On the Road Again—Homeward Bound Part 3 – Teapot Dome

We had developed a routine by day 3 of our return trip, rising as early as possible, grabbing a quick breakfast in the hotel, loading our stuff into the car and taking off on our next leg.

However, this day would add a new wrinkle. We were going to deviate from our pre-planned route and improvise today’s journey. This plan was made more difficult by a mishap last evening when JIm’s phone charger stuck in the car’s plug and shattered in the socket as he tried to yank it out, leaving pieces of plastic lodged in there. When he used a key to pry them out the socket shorted, blowing the fuse. This deprived us of continuous real time navigation using our cell phones, since they could not be recharged in the car. We still had limited use of the phones, but relied primarily on a paper map we picked up at the Wyoming Welcome Center located just across the state line from South Dakota.

We were driving west on I-90 from Rapid City toward Gillette, WY, where we would leave the interstate and head southwest on Wyoming Route 50 and some other secondary roads toward Casper.

Airplane on a post looked odd.

Unfortunately, without the phone’s prompt we missed a turn onto Rt 50 and were in a world of hurt, back on I-90 and headed toward Buffalo an hour away, with no exit in sight. There were, however, emergency crossovers within the center median and we cautiously elected to use one before we got too much further out of the way. Now back on course we did pick up WY Rt 50 and were OK from there.

Entering Wyoming we noticed a few old oil wells. Some were pumping, while others were still. Continuing toward Casper we passed flat open range and ranches but no towns. We wondered how the ranchers handled the needs of everyday life such as groceries, medical attention, car service and other trappings of civilization being so far away from these basics.

Rt 50 merged into Rt 387 and we continued driving southwest toward Edgerton. We passed graveyards filled with old vehicles and oil rigging and realized we were in the midst of a sizeable oil field. We had hoped to find restaurants for lunch in Edgerton and did find one—Denise’s Diner—on the main road. From the artwork within it was clear this was a hangout for the oil riggers and a large sign outside also welcomed bikers.

Moving on, as I leaned forward to shoot a photo of a large table rock formation I checked the map to see where we were. In the tiniest of almost invisible writing it said “Teapot Dome.” Teapot Dome!? Yes, it was that Teapot Dome. Our school books had come alive. As we all remember from our American history studies Teapot Dome was a giant scandal during the early 1920s administration of President Warren Harding. A large U.S. Naval Petroleum Reserve covers this part of Wyoming and the scandal involved the then Secretary of the Interior Albert Bacon Fall, who leased Teapot Dome and other properties in California to oil companies at very low rates without competitive bidding.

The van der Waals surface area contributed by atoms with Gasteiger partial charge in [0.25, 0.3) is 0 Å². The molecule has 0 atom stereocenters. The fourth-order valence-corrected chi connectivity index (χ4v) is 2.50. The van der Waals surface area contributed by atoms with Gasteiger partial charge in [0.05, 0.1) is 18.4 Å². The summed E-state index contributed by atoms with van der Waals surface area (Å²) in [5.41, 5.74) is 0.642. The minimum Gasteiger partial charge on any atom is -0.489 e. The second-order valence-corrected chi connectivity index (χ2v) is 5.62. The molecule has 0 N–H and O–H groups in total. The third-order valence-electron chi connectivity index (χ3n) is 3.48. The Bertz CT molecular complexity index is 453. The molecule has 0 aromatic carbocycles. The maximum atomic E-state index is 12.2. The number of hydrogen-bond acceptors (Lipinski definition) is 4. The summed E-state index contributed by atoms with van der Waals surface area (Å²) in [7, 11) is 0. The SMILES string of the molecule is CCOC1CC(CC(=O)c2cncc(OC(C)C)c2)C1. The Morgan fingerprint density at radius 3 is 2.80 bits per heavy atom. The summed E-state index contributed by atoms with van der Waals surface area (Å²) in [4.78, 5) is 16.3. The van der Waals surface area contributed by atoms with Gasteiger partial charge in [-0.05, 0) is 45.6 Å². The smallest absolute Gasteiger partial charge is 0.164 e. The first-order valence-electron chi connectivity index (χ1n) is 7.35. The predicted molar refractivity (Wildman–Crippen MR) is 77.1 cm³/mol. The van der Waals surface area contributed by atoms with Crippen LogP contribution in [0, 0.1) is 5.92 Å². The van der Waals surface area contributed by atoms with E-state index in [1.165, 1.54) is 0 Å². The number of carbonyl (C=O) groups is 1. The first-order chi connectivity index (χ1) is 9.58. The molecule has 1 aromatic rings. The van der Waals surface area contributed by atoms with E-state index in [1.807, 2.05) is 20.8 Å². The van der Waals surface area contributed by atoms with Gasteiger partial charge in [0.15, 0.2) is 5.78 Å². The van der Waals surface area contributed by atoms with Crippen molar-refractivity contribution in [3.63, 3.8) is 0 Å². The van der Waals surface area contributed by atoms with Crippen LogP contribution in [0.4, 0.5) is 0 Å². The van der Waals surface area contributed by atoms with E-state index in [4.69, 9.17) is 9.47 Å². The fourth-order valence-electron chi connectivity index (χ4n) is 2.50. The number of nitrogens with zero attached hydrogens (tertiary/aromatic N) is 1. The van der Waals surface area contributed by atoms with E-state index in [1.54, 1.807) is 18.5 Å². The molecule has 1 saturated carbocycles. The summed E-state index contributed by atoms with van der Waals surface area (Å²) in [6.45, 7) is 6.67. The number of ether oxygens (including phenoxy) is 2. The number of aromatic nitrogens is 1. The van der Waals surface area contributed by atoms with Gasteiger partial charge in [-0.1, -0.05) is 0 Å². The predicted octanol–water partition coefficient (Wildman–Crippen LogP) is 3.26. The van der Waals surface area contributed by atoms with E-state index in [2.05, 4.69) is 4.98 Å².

It turned out Fall had taken bribes in return for the low lease rates. It took several years for the details to be uncovered and not until after Harding had passed away in 1923, but his administration was tarnished by the scandal. Fall tried to cover his tracks and this story has all the intrigue of the later Watergate scandal including an office break-in and ransacking. Fall went to prison for taking bribes but no one was ever convicted of paying the bribes. Teapot Dome was shut down for 49 years and the field not reactivated until 1976. In 2015 after yielding 22 million barrels of oil worth over $569 million the Department of Energy sold the field for $45 million to Standard Oil Resources Corp of New York.

Large table rock formation within Teapot Dome.

Approaching Casper we activated the phone’s navigator just long enough to get through some tricky turns and route changes and emerged on WY Rt 220 heading toward Alcova. By this time we were running low on gas and expected to find some near the main road. That never happened in Casper and as we neared Alcova, we realized we were getting into open country and might run out before we ever located a station. Our phones were directing us back where we had just come, so we thought it best to exit the main road in Alcova and ask the locals for gas. When we looked up in the tiny town there was a station directly ahead. Thus saved, we jumped back on Rt. 220 which eventually merged into U.S. 287 and intersected with Interstate 80 at Rawlins.

Westward bound for about another hour and a half we arrived at Rock Springs WY and decided to call it a day. On previous legs we had phoned ahead for hotel reservations but abandoned that strategy after we realized our online searches were not getting us to the hotels themselves but to 3rd party reservation services that were charging a healthy mark-up for placing reservations and—in one case—not even fully completing the transaction.

We exited the freeway and picked a hotel that looked nice. It was—and not only that—it offered a made-to-order omelet bar for breakfast and was probably the cheapest of the places we stayed. Yippee! Dinner at a nearby rustic cabin restaurant closed out the day. Click here for earlier blogs from this trip. Next: Some weather on the home stretch.

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